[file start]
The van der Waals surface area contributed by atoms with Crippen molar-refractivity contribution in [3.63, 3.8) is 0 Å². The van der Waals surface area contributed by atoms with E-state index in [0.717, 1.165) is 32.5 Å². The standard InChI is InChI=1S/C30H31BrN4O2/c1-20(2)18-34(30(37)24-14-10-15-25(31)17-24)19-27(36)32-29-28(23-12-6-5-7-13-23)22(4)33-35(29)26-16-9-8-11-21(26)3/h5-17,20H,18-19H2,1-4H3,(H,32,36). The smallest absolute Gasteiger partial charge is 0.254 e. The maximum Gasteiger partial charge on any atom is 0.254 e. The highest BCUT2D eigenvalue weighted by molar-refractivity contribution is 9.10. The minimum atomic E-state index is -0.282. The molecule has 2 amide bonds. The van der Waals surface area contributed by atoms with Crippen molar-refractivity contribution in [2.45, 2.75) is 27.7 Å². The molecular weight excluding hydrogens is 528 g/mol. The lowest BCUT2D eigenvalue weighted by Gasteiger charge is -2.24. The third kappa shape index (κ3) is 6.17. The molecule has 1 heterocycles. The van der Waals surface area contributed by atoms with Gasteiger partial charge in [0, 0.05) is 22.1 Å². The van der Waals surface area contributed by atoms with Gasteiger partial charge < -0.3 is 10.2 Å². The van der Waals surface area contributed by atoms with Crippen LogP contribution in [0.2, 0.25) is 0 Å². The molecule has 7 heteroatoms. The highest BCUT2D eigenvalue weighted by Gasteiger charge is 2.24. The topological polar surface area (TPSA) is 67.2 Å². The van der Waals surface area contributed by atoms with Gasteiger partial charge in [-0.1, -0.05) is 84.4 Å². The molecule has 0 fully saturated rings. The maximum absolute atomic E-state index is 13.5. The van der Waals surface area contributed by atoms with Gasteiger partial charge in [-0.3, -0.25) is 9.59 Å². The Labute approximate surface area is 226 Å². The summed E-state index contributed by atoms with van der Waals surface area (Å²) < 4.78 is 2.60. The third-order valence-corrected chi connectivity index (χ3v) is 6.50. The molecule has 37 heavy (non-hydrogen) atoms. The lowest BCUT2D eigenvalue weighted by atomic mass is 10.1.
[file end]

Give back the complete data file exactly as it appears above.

The van der Waals surface area contributed by atoms with Crippen molar-refractivity contribution in [3.63, 3.8) is 0 Å². The van der Waals surface area contributed by atoms with E-state index in [0.717, 1.165) is 32.5 Å². The standard InChI is InChI=1S/C30H31BrN4O2/c1-20(2)18-34(30(37)24-14-10-15-25(31)17-24)19-27(36)32-29-28(23-12-6-5-7-13-23)22(4)33-35(29)26-16-9-8-11-21(26)3/h5-17,20H,18-19H2,1-4H3,(H,32,36). The smallest absolute Gasteiger partial charge is 0.254 e. The maximum Gasteiger partial charge on any atom is 0.254 e. The highest BCUT2D eigenvalue weighted by molar-refractivity contribution is 9.10. The minimum atomic E-state index is -0.282. The molecule has 2 amide bonds. The van der Waals surface area contributed by atoms with Crippen molar-refractivity contribution in [2.45, 2.75) is 27.7 Å². The molecular weight excluding hydrogens is 528 g/mol. The lowest BCUT2D eigenvalue weighted by Gasteiger charge is -2.24. The third kappa shape index (κ3) is 6.17. The molecule has 1 heterocycles. The van der Waals surface area contributed by atoms with Gasteiger partial charge in [0, 0.05) is 22.1 Å². The van der Waals surface area contributed by atoms with Gasteiger partial charge < -0.3 is 10.2 Å². The van der Waals surface area contributed by atoms with Crippen LogP contribution in [0.2, 0.25) is 0 Å². The molecule has 7 heteroatoms. The highest BCUT2D eigenvalue weighted by Gasteiger charge is 2.24. The topological polar surface area (TPSA) is 67.2 Å². The van der Waals surface area contributed by atoms with Gasteiger partial charge in [-0.1, -0.05) is 84.4 Å². The molecule has 0 fully saturated rings. The maximum absolute atomic E-state index is 13.5. The van der Waals surface area contributed by atoms with Gasteiger partial charge in [-0.3, -0.25) is 9.59 Å². The Labute approximate surface area is 226 Å². The summed E-state index contributed by atoms with van der Waals surface area (Å²) < 4.78 is 2.60. The third-order valence-corrected chi connectivity index (χ3v) is 6.50. The molecule has 37 heavy (non-hydrogen) atoms. The lowest BCUT2D eigenvalue weighted by atomic mass is 10.1.